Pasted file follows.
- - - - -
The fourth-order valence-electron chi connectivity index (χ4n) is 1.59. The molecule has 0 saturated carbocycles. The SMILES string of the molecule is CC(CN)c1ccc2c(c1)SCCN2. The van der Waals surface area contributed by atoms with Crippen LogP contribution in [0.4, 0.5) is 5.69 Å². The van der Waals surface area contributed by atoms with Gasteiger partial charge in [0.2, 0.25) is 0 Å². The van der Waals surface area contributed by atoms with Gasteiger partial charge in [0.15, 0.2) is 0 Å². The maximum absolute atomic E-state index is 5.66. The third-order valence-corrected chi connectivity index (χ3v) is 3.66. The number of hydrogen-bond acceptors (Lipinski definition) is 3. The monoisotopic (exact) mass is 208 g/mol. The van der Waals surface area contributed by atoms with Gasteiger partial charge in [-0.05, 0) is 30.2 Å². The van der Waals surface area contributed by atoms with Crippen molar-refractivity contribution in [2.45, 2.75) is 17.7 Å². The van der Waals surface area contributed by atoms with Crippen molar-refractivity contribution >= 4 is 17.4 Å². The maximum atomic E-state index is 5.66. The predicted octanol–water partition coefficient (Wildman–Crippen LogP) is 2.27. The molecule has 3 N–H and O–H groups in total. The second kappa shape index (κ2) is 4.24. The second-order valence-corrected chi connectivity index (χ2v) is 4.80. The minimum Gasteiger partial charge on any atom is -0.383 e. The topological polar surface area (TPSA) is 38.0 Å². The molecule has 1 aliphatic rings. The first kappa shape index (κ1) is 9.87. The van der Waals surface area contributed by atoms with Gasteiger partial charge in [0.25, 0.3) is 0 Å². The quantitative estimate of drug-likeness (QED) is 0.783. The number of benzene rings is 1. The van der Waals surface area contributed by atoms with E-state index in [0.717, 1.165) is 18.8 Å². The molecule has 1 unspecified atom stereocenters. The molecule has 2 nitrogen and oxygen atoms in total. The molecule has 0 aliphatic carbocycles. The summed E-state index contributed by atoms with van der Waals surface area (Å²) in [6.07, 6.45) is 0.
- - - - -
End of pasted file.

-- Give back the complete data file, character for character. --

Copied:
The fourth-order valence-electron chi connectivity index (χ4n) is 1.59. The molecule has 0 saturated carbocycles. The SMILES string of the molecule is CC(CN)c1ccc2c(c1)SCCN2. The van der Waals surface area contributed by atoms with Crippen LogP contribution in [0.4, 0.5) is 5.69 Å². The van der Waals surface area contributed by atoms with Gasteiger partial charge in [0.2, 0.25) is 0 Å². The van der Waals surface area contributed by atoms with Gasteiger partial charge in [0.15, 0.2) is 0 Å². The maximum absolute atomic E-state index is 5.66. The third-order valence-corrected chi connectivity index (χ3v) is 3.66. The number of hydrogen-bond acceptors (Lipinski definition) is 3. The monoisotopic (exact) mass is 208 g/mol. The van der Waals surface area contributed by atoms with Gasteiger partial charge in [-0.05, 0) is 30.2 Å². The van der Waals surface area contributed by atoms with Crippen molar-refractivity contribution in [2.45, 2.75) is 17.7 Å². The van der Waals surface area contributed by atoms with Crippen molar-refractivity contribution >= 4 is 17.4 Å². The maximum atomic E-state index is 5.66. The predicted octanol–water partition coefficient (Wildman–Crippen LogP) is 2.27. The molecule has 3 N–H and O–H groups in total. The second kappa shape index (κ2) is 4.24. The second-order valence-corrected chi connectivity index (χ2v) is 4.80. The minimum Gasteiger partial charge on any atom is -0.383 e. The topological polar surface area (TPSA) is 38.0 Å². The molecule has 1 aliphatic rings. The first kappa shape index (κ1) is 9.87. The van der Waals surface area contributed by atoms with Gasteiger partial charge in [0.25, 0.3) is 0 Å². The quantitative estimate of drug-likeness (QED) is 0.783. The number of benzene rings is 1. The van der Waals surface area contributed by atoms with E-state index in [0.717, 1.165) is 18.8 Å². The molecule has 1 unspecified atom stereocenters. The molecule has 2 nitrogen and oxygen atoms in total. The molecule has 0 aliphatic carbocycles. The summed E-state index contributed by atoms with van der Waals surface area (Å²) in [6.07, 6.45) is 0.